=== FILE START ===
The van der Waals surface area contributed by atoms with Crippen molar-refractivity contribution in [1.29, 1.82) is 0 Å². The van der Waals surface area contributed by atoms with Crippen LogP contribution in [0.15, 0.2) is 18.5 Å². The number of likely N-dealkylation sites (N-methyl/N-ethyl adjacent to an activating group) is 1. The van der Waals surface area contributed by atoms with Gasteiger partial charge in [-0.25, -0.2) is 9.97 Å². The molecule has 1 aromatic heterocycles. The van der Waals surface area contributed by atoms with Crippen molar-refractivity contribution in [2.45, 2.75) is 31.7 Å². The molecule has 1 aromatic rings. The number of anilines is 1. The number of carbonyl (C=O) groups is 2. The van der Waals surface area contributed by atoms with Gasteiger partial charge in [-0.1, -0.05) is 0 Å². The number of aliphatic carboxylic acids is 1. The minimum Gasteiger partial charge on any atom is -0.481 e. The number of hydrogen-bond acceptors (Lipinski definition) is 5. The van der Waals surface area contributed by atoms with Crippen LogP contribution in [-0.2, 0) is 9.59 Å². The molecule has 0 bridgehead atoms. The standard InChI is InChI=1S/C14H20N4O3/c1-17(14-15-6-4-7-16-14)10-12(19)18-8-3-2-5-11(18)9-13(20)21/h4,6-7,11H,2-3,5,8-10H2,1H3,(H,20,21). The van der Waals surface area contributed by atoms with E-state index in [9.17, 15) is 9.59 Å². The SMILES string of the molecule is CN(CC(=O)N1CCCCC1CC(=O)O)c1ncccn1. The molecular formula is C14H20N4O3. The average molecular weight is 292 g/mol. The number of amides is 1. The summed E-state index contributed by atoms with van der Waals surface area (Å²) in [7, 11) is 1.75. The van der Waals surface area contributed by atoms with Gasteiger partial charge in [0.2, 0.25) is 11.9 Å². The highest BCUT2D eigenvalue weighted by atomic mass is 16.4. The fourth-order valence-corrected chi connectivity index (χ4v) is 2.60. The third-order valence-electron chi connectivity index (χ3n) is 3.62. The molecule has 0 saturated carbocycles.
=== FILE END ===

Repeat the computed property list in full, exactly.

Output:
The van der Waals surface area contributed by atoms with Crippen molar-refractivity contribution in [1.29, 1.82) is 0 Å². The van der Waals surface area contributed by atoms with Crippen LogP contribution in [0.15, 0.2) is 18.5 Å². The number of likely N-dealkylation sites (N-methyl/N-ethyl adjacent to an activating group) is 1. The van der Waals surface area contributed by atoms with Gasteiger partial charge in [-0.25, -0.2) is 9.97 Å². The molecule has 1 aromatic heterocycles. The van der Waals surface area contributed by atoms with Crippen molar-refractivity contribution in [2.45, 2.75) is 31.7 Å². The molecule has 1 aromatic rings. The number of anilines is 1. The number of carbonyl (C=O) groups is 2. The van der Waals surface area contributed by atoms with Gasteiger partial charge in [-0.1, -0.05) is 0 Å². The number of aliphatic carboxylic acids is 1. The minimum Gasteiger partial charge on any atom is -0.481 e. The number of hydrogen-bond acceptors (Lipinski definition) is 5. The van der Waals surface area contributed by atoms with Crippen LogP contribution in [-0.2, 0) is 9.59 Å². The molecule has 0 bridgehead atoms. The standard InChI is InChI=1S/C14H20N4O3/c1-17(14-15-6-4-7-16-14)10-12(19)18-8-3-2-5-11(18)9-13(20)21/h4,6-7,11H,2-3,5,8-10H2,1H3,(H,20,21). The van der Waals surface area contributed by atoms with E-state index in [9.17, 15) is 9.59 Å². The SMILES string of the molecule is CN(CC(=O)N1CCCCC1CC(=O)O)c1ncccn1. The molecular formula is C14H20N4O3. The average molecular weight is 292 g/mol. The number of amides is 1. The summed E-state index contributed by atoms with van der Waals surface area (Å²) in [7, 11) is 1.75. The van der Waals surface area contributed by atoms with Gasteiger partial charge in [0.2, 0.25) is 11.9 Å². The highest BCUT2D eigenvalue weighted by atomic mass is 16.4. The fourth-order valence-corrected chi connectivity index (χ4v) is 2.60. The third-order valence-electron chi connectivity index (χ3n) is 3.62. The molecule has 0 saturated carbocycles.